Twenty years ago this summer, America was rocked by a terrorist attack. A religious fanatic radicalized by fundamentalist ideas planted a bomb at a crowded location during a major sporting event. The device he built killed one person and injured 120 more. The death toll could easily have been in the hundreds.
That same terrorist planted three more bombs that injured and killed over the next two years; bombs targeting places he arrogantly linked to the causes he felt were worth murdering innocents for. The last one provided a clue to his identity and he was placed on the FBI Most Wanted list.
People who supported his political leanings and members of his faith never denounced his actions and evidence suggests he was hidden, fed, and well taken care of during the five year period from his identification to his eventual capture. His name was Eric Rudolph.
The Atlanta Olympic Park Bombing hit close to home. I retired early the night the dynamite propelled nails and other metal shards through the immediate area. I had a date in Atlanta and the alarm was set for 2:30am.
My brother was coming from the other direction and we were meeting to attend the 1996 Olympics. Seeing the Games had been high on our sports bucket list for some time and we both knew this might be our only chance.
When I awakened and turned on the television for weather and results, I heard the news. I sat stunned until word was given the Games would continue; then I got ready and headed west. I knew Rick would meet me there.
At least once along my trip from Columbia, I broke into tears. I wasn’t scared or sad; I was pissed off. My biggest fear was having some fanatical zealot intrude in my life, and the life of the people I knew and respected. I felt, as many other Americans did, that we were better than that. Those people weren’t going to change how we live. They were not going to scare us.
Security was much tighter than anything I’d seen before and there were a lot of nervous people walking around. Anyone with a backpack, carrying a bundle, or holding a crumpled bag was suspect. A rumor temporarily shut down the MARTA train we were taking to the brand new baseball field. No bomb was found. I don’t remember seeing any Muslims or thinking foreign subversives were necessarily responsible.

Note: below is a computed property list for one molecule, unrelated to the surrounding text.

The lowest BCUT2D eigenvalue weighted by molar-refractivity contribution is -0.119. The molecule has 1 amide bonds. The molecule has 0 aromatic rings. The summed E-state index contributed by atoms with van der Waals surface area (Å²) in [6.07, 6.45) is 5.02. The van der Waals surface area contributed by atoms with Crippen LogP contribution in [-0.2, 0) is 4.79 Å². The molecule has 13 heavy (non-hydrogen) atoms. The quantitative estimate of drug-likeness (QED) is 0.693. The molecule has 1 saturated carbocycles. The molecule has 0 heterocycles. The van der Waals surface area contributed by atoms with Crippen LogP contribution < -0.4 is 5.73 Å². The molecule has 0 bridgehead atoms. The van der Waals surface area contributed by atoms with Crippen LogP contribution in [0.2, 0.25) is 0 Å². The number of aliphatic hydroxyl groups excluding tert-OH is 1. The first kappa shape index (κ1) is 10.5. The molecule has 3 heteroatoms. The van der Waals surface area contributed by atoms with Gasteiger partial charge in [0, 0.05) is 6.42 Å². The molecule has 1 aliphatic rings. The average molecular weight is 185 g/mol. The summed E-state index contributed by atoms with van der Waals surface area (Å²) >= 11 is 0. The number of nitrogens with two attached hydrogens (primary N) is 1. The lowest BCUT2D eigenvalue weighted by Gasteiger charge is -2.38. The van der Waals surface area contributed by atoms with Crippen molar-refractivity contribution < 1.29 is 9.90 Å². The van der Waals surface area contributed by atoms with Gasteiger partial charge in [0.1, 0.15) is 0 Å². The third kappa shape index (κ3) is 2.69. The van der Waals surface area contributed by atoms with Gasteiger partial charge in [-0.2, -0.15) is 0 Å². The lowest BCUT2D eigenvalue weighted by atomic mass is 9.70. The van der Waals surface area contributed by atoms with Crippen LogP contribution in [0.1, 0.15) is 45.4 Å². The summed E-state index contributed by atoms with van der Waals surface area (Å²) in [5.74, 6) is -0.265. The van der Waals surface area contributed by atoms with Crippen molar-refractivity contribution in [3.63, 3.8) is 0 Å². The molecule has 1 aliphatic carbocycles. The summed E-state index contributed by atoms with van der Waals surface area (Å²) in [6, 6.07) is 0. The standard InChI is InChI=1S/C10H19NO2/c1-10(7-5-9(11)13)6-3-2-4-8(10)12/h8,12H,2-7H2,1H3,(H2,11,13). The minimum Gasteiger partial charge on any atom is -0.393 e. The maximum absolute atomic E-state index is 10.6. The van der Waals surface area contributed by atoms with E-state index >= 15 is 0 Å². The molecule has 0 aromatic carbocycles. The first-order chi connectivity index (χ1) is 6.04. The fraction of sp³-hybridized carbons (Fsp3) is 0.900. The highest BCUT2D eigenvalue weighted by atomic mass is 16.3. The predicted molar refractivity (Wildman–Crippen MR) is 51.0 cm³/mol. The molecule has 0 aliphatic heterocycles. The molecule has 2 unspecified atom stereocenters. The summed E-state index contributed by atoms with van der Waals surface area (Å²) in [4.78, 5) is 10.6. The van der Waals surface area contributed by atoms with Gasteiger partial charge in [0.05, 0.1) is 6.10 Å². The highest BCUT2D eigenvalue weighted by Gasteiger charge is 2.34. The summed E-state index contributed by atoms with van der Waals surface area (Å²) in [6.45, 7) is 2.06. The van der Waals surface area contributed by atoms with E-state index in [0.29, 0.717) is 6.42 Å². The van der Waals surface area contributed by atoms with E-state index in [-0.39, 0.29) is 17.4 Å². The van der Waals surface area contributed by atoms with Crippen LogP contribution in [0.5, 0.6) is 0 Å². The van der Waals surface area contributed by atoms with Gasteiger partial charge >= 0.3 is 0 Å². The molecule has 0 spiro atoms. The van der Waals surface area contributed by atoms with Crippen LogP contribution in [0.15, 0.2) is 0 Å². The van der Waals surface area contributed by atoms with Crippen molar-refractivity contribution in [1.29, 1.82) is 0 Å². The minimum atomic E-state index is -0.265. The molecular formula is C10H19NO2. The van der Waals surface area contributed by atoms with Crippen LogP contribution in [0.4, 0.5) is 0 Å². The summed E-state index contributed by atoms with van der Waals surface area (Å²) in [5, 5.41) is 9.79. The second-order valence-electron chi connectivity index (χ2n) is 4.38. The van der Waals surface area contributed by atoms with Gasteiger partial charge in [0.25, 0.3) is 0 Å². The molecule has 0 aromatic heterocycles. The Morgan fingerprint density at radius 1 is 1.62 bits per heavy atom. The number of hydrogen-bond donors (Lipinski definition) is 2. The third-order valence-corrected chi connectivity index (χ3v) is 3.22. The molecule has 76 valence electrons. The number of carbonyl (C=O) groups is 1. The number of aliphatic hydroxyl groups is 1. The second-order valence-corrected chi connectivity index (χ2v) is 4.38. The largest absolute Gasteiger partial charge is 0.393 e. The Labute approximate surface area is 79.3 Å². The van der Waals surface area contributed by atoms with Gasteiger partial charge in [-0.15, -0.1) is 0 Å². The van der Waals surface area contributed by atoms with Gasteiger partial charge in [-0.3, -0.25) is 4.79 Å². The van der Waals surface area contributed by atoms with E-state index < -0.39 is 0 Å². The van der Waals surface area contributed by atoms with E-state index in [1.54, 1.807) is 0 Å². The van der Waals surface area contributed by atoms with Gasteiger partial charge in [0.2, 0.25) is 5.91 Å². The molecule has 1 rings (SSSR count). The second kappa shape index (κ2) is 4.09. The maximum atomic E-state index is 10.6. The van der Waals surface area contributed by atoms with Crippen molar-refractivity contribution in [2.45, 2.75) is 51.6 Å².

We were two years removed from Oklahoma City and the Unabomber had been arrested that same spring. America was still five years from 9-11 and didn’t equate terrorism with one single foreign religion. We still believed that anyone could become a terrorist, not just one of Them.
There were no further incidents at the Atlanta Olympics and everyone seemed to enjoy the spectacle. My brother and I watched several events and reveled in the spirit of the Olympic Games.
Twenty years down the road the Olympics have changed but not drastically. There is much more inclusion. American women athletes have won more medals so far than their superior male counterparts. There is even a mixed-sex athlete running track.
The bureaucracy is more layered; the corruption and greed more obvious than before. At least they used to hide that aspect of the Games. There’s more of the stink the non-athletes always bring with them.
Terrorism has changed a lot, I’m afraid. Like so many other things, it has become politicized. Although fewer people die from terrorism than from cow accidents, terrorist attacks draw a lot of attention in our country. Politicians are running for office by scaring the bejeesus out of uninformed possible voters and we’ve almost succeeded in ostracizing an entire religion of peaceful people out of fear.
The one thing I was confident of that morning as I drove east on I-20 was that America wouldn’t succumb to fear, wouldn’t let a bunch of ignorant bullies alter how we lived and how we believed.
Boy, was I wrong.